Anderson, C.J.R., Roth, J.D., Waterman, J.M. Department of Biology, University of Central Florida.

Urine Sampling

Weekly urine samples were sent to Memphis zoo to be analyzed for testosterone levels. Results showed that polar bears with the lowest testosterone levels were found in Canada. However, Inukshuk showed the highest levels of testosterone of any bears tested in North America.
Knott, K. Memphis Zoo.

Fæcal Sampling

This ongoing study analyzes fæcal samples from Henry to study sexual maturation from a young age. Samples are sent biannually to Cincinnati Zoo & Botanical Garden.
Curry, E. (Reproductive Physiologist), Terri Roth, T. (Vice President). CREW.

Behavioural Logs

Daily Behavioural Logs are records of the bears’ behaviours at regular intervals all day every day at the Habitat. This information is used to create and manage behavioural plans. We are able to enhance their lives by understanding how the bears behave in reaction to food, toys, weather and enclosures.
Animal Care Staff

Training

Daily training sessions are performed with our bears to reinforce communication and trust between the bears and our animal care staff. Physical checks are performed on our bears to inspect for cuts or lacerations, check teeth for any dental problems and to test mobility through requests. We are currently working with our bears to have them voluntarily participate in procedures that would normally be performed on sedated bears, such as blood draws, swabs, and injections. When they stay conscious for these procedures and are willing participants, it reduces their stress levels and eliminates the risks associated with anesthesia.
Animal Care Staff

Scientists agree that the biggest threat to polar bears is climate change. In Cochrane, Ontario, we are just hours away from the James Bay Coast, where Ontario’s sub-population of polar bears are experiencing much longer ice-free periods than ever before. As we may be called upon to help move or rescue a polar bear, educating people on and promoting environmental stewardship isn’t just a public relations campaign to us – it’s a call to action. But education and promotion isn’t all we do.

Climate Change Education Programme

Climate change is one of the biggest threats to polar bears’ collective survival, and it is already drastically affecting the far north and the humans who live there, too. We have connected with students who live in communities in polar bears’ wild ranges to facilitate discussion and explore different methods for monitoring their environment. This program, which uses GIS and GPS mapping, is in partnership with CreeGeo Muhskegowuk Information Services.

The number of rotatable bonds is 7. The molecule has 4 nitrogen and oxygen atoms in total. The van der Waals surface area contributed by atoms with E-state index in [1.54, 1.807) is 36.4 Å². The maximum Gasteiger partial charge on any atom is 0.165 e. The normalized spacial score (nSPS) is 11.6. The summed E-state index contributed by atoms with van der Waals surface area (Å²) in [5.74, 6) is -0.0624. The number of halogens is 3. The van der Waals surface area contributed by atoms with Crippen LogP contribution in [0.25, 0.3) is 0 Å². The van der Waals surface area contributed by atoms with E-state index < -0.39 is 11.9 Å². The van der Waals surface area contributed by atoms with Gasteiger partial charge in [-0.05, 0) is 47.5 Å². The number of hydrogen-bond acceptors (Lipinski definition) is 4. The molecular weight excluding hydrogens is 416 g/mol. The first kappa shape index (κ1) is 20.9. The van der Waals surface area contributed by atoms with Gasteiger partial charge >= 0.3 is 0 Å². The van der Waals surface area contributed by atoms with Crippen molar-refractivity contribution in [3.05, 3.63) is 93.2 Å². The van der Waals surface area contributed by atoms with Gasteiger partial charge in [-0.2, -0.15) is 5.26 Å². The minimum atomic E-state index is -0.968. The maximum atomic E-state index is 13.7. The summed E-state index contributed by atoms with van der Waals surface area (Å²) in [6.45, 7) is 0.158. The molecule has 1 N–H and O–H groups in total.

To help polar bears we must understand exactly what climate change is. This requires analysis of daily, monthly and yearly patterns caused by the weather. This program will help facilitate discussion and teach students different methods of monitoring their environment.

Students will be educated through classes on environmental subjects such as climate change. This lesson plan enables children to virtually interact, and be involved with the polar bears at our habitat from the classroom. Students will also actively participate in environmental monitoring and are encouraged to discuss other important factors to monitor with community members and elders.

Human Bear Interaction Strategy

Recently a polar bear ventured into Moose Factory, an area in the very southern part of James Bay that hasn’t seen polar bears in many years. Together with partners the Ministry of Natural Resources, Nishnawbi Aski Police, Moose Cree, MoCreebec and the OPP, the Habitat is driving a polar bear/human interaction strategy to help keep communities safe, while improving options for polar bears.

Rescue and Relocation

Threats to polar bears through climate change or human interactions mean that a relocation of a problem bear or a rescue of an orphaned bear may be needed in the future. While the likelihood of this happening is rare, the Polar Bear Habitat has the tools and an action plan in place to organize this mission. This is possible through the generous gift of a corporate donor and the care of our community.

Student Ambassador Programme

The Australian – Canadian Polar Bear Ambassador Programme links two schools across hemispheres, climates and time zones to create a shared awareness of Polar bear conservation and climate change. Henry the Polar bear’s relocation from Sea World, Australia to the Cochrane Polar Bear Habitat, Canada was the catalyst for this connection. He has been symbolically adopted as a classroom ambassador by Coomera Rivers Primary School and a Cochrane, Ontario, Canada school.

Through Henry, these schools are learning about the differences in geography, environments, effects of climate change, culture, and conservation issues between the “great white north” and the “land down under.”

Animal Care Education Programme

The Cochrane Polar Bear Habitat offers students, teachers and groups the chance to better understand the life of a polar bear animal care worker and the integral role polar bears in human care play in understanding the polar bear species.

The Habitat works with colleges to train students wanting to work with animals. This program allows students to experience a day-in-the-life of animal care staff. Students will be asked to keep behavioural logs, prepare daily diets along with supplements, create enrichments, clean enclosures and work in an exciting environment.